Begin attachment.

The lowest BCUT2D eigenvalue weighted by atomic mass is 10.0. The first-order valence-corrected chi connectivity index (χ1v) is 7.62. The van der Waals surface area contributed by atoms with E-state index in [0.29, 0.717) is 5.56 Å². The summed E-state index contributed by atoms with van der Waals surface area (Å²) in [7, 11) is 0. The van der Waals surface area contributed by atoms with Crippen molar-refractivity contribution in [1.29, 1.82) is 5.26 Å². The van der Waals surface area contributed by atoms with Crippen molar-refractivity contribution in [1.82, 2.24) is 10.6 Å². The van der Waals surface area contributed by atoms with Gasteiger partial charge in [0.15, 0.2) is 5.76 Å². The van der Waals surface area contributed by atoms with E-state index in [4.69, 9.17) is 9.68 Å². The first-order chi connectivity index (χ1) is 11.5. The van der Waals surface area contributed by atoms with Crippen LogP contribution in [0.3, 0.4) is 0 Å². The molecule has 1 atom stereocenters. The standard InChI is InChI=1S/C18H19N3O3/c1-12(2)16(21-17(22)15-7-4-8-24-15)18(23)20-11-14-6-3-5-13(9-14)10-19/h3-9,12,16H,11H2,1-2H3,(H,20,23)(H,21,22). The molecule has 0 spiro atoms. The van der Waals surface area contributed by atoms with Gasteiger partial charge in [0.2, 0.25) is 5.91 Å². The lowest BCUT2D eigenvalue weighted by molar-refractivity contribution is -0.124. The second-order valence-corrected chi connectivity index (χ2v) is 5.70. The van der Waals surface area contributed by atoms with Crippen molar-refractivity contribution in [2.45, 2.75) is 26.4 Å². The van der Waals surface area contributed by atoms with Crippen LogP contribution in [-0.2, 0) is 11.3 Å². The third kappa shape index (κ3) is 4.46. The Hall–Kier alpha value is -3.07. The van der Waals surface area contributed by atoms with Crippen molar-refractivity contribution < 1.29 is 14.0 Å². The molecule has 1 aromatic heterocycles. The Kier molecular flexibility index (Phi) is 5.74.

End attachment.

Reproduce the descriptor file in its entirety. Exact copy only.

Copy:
The lowest BCUT2D eigenvalue weighted by atomic mass is 10.0. The first-order valence-corrected chi connectivity index (χ1v) is 7.62. The van der Waals surface area contributed by atoms with E-state index in [0.29, 0.717) is 5.56 Å². The summed E-state index contributed by atoms with van der Waals surface area (Å²) in [7, 11) is 0. The van der Waals surface area contributed by atoms with Crippen molar-refractivity contribution in [1.29, 1.82) is 5.26 Å². The van der Waals surface area contributed by atoms with Crippen molar-refractivity contribution in [1.82, 2.24) is 10.6 Å². The van der Waals surface area contributed by atoms with Gasteiger partial charge in [0.15, 0.2) is 5.76 Å². The van der Waals surface area contributed by atoms with E-state index in [4.69, 9.17) is 9.68 Å². The first-order chi connectivity index (χ1) is 11.5. The van der Waals surface area contributed by atoms with Crippen LogP contribution in [0.3, 0.4) is 0 Å². The molecule has 1 atom stereocenters. The standard InChI is InChI=1S/C18H19N3O3/c1-12(2)16(21-17(22)15-7-4-8-24-15)18(23)20-11-14-6-3-5-13(9-14)10-19/h3-9,12,16H,11H2,1-2H3,(H,20,23)(H,21,22). The molecule has 0 spiro atoms. The van der Waals surface area contributed by atoms with Gasteiger partial charge in [0.2, 0.25) is 5.91 Å². The lowest BCUT2D eigenvalue weighted by molar-refractivity contribution is -0.124. The second-order valence-corrected chi connectivity index (χ2v) is 5.70. The van der Waals surface area contributed by atoms with Crippen molar-refractivity contribution in [2.45, 2.75) is 26.4 Å². The van der Waals surface area contributed by atoms with Crippen LogP contribution in [-0.2, 0) is 11.3 Å². The third kappa shape index (κ3) is 4.46. The Hall–Kier alpha value is -3.07. The van der Waals surface area contributed by atoms with Crippen molar-refractivity contribution < 1.29 is 14.0 Å². The molecule has 1 aromatic heterocycles. The Kier molecular flexibility index (Phi) is 5.74.